We use cookies to ensure that we give you the best experience on our website. You can change your cookie settings at any time. Otherwise, we'll assume you're OK to continue.

Adventures in Africa 2016

Lewis Wright shares his experiences of volunteering as a Sports Coach, PE Teacher, Event Manager and everything in-between for six weeks in Southern Africa

Where were you based in Zambia?

I was based at four schools and worked with eight football teams who learned/practiced in Kalingalinga, Lusaka. Luckily for me that was also where our house was located, so it was only a 5-10 minute walk to ‘work’ each day. Such placement also made me feel a real part of the community, by spending so much time there and with the people who have long called it home.

What did your average day look like and which sports/workshops were you teaching?

Well an average day simply did not exist. One day (or at one moment!) I could be both taking part in, and leading, tactical or fitness sessions with a 40-strong squad of 18-24 year-old footballers who were pushing to make it into the national team at youth or first-team level, whereas the next my focus could be on teaching PE to a class of seven year-olds. If ever there was a typical day, it probably consisted of getting to the pitch at about 07:40 to prepare for a 08:00 training session with the aforementioned footballers until 10:00, before spending the rest of the morning with the u12 boys’ team. For lunch, I would either head back to the house and catch up on some football/Paralympic Games highlights from the weekend/day before, or visit someone’s house with my Peer Leader, Gracious (more on him later).

The afternoon sessions would usually start at 14:00, and I would be coaching the u10s for an hour, before working with the Kalingalinga on the Ball girls and/or women’s squad. Following those sessions it would be back to training with the older guys, where I would finish the day by working with a local men’s side until around 18:00.

Away from football I was often teaching PE to classes aged anywhere between five and twenty, which varied massively in size, from just a few kids, to around one hundred. Oh, and I also did some DJing and music mixing with Gracious and his mate when we found time!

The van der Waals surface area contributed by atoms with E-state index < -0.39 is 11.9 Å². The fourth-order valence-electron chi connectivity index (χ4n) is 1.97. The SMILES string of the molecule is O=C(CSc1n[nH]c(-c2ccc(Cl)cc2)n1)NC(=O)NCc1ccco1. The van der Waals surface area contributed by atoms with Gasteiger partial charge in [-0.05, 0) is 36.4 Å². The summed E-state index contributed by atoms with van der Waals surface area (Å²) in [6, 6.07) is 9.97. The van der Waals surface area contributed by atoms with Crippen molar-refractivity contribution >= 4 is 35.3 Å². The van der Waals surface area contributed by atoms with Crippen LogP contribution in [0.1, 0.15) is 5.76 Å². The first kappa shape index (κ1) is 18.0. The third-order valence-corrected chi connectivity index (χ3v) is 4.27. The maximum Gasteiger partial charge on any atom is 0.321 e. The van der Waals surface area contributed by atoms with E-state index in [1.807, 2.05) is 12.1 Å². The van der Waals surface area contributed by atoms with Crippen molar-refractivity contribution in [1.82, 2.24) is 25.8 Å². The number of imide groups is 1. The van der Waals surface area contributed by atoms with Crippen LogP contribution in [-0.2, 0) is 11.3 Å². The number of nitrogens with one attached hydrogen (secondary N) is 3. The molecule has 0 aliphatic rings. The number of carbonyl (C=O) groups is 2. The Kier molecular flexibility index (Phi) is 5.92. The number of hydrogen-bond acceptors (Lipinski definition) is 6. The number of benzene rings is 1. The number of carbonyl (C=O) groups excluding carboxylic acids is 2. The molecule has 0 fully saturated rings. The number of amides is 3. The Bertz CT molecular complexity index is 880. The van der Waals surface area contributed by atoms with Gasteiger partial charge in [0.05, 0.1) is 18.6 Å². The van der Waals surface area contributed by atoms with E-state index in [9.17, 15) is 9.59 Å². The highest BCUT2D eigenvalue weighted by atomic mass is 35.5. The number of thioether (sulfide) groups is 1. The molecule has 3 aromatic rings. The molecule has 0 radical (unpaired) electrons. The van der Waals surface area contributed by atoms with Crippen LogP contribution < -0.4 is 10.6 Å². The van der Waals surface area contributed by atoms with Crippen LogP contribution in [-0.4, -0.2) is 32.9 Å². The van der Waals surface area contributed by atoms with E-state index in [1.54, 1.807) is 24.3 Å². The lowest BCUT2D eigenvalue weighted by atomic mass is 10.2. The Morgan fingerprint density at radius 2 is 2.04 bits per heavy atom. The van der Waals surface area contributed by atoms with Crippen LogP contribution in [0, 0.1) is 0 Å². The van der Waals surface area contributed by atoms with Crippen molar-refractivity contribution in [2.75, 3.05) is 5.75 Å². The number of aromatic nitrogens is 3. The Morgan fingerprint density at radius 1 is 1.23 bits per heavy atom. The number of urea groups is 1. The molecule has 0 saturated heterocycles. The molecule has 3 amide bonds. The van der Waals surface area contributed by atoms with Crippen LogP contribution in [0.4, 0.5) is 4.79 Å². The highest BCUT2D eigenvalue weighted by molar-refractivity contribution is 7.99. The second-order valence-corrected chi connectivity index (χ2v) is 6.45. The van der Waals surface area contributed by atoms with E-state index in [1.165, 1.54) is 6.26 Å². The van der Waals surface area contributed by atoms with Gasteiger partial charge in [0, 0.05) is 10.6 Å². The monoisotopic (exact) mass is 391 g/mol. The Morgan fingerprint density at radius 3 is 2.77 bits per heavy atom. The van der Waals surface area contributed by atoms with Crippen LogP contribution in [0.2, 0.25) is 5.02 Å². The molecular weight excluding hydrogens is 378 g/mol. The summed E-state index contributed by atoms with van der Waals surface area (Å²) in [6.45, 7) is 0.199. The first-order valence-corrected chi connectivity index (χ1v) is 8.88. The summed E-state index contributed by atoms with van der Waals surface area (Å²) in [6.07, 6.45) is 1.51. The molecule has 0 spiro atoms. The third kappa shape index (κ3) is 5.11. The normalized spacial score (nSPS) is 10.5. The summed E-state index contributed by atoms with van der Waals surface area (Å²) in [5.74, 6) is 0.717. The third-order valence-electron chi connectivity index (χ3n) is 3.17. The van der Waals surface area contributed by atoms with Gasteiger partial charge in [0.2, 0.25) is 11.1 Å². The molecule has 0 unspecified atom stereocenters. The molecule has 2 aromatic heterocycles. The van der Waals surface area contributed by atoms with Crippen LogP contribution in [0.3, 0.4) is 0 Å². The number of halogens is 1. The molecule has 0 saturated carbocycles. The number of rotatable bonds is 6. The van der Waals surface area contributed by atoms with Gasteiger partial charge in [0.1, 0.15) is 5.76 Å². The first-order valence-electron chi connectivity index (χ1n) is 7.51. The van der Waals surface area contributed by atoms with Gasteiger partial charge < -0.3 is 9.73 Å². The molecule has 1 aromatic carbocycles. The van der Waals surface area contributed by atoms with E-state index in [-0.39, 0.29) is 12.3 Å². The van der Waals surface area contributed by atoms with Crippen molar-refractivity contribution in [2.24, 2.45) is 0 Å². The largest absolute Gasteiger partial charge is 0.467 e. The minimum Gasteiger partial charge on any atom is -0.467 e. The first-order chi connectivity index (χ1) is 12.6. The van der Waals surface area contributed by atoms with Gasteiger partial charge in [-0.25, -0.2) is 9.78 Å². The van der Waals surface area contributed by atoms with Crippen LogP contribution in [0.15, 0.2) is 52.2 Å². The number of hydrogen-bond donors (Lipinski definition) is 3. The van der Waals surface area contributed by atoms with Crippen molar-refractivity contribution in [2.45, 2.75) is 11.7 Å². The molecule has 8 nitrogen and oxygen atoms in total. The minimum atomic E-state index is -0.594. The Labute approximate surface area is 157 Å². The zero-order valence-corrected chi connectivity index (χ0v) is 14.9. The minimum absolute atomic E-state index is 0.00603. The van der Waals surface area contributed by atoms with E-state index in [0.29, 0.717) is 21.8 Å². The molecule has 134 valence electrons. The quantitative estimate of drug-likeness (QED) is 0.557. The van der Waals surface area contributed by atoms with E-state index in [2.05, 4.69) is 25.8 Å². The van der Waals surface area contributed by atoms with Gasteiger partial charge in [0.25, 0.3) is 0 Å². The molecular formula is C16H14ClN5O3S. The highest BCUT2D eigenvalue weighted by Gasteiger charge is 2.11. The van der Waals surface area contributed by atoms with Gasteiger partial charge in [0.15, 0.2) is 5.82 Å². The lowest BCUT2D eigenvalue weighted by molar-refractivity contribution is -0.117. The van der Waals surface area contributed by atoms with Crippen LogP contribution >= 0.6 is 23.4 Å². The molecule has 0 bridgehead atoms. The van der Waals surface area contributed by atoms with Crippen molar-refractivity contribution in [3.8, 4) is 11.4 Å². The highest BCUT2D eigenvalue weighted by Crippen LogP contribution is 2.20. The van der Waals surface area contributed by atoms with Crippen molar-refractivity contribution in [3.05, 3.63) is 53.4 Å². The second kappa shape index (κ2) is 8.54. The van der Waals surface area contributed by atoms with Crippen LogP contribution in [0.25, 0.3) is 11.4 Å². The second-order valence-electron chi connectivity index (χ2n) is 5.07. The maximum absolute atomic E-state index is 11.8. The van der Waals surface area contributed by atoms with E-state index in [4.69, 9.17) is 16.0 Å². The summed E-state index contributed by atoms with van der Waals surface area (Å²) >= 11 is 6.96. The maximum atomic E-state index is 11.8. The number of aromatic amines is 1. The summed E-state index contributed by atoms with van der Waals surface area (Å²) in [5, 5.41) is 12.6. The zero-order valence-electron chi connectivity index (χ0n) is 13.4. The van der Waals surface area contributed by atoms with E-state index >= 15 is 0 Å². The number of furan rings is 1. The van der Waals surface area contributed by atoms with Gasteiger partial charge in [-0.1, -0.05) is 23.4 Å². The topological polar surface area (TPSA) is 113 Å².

What was the best and the worst thing?

The best thing? The friendship I developed with Gracious. Never have I met a more humble, caring and genuinely wonderful man in my life. On placement our relationship was built on working as co-managers and PE teachers of the football teams and schools we worked with, while away from the pitch we would often kick a ball around together, look after his incredible then five-year-old son, Gracious Jr, and just be general good mates who always had each other’s backs.

Along with Gracious, the friendships I made with the children and young people, as well as with my fellow placement students and the staff members were massive highlights. Seeing the kids don a beaming smile as a result of the football equipment and coaching you are providing, as well as going through this life-changing experience with others in the same position as you are just two aspects of my time in Zambia that I could never be grateful enough for. Regarding the latter, I became really good friends with all of the drama students who joined us in Lusaka for two weeks, and still regularly meet up with one of them, who is now one of my closest friends.

Worst thing? That was being ushered into President Edgar Lungu’s inauguration at the National Heroes Stadium ahead of what must have been a good 200,000 adoring Zambians, of whom had travelled far and wide to be there, and would have their lives genuinely influenced by this election result. We had no right and/or will to find a way in like that, and were not given the opportunity to make that clear to the security personnel who pushed us through the crowds.

Would you recommend the programme, and, if so, why?

No question. Of course I would.

If you are the kind of person who is open to new challenges, wants to better themselves, become more culturally aware, and enhance the lives of several hundreds of young people, then this is the programme for you. The Volunteer Zambia project is challenging, never let anyone tell you anything different. However, I feel nothing but humble joy looking back on the time I had there, the memories I now have and will never lose, and the friendships I developed that will, I am sure, last a lifetime.

Any funny stories/experiences that will stay with you for life?

Something I am sure will resonate with anyone who has experienced the Volunteer Zambia project, it is going to have to be the bus trips! As I mentioned, I fortunately did not have nearly as many of these as most students and staff members who head out to Lusaka, but my goodness they were something you could never forget. Up to 20 people on what can only be described as a (usually) orange and (always) rusty Volkswagen camper van which should seat no more than about 12, and which health and safety would not look twice at here in the UK.

Oh, and there was also the time when I decided to go for a quick walk around the hotel grounds that we were visiting when in Livingstone, and came face to face with about ten giraffe and zebra; the latter of which were preparing to fight…someone could have told me it was mating season!

I will be forever grateful to the people I met in Zambia, who made me a more religiously and cultural aware individual, as well as to those who made this opportunity possible for me.

Lewis Wright,
Zambia Alumnus, 2016 Cohort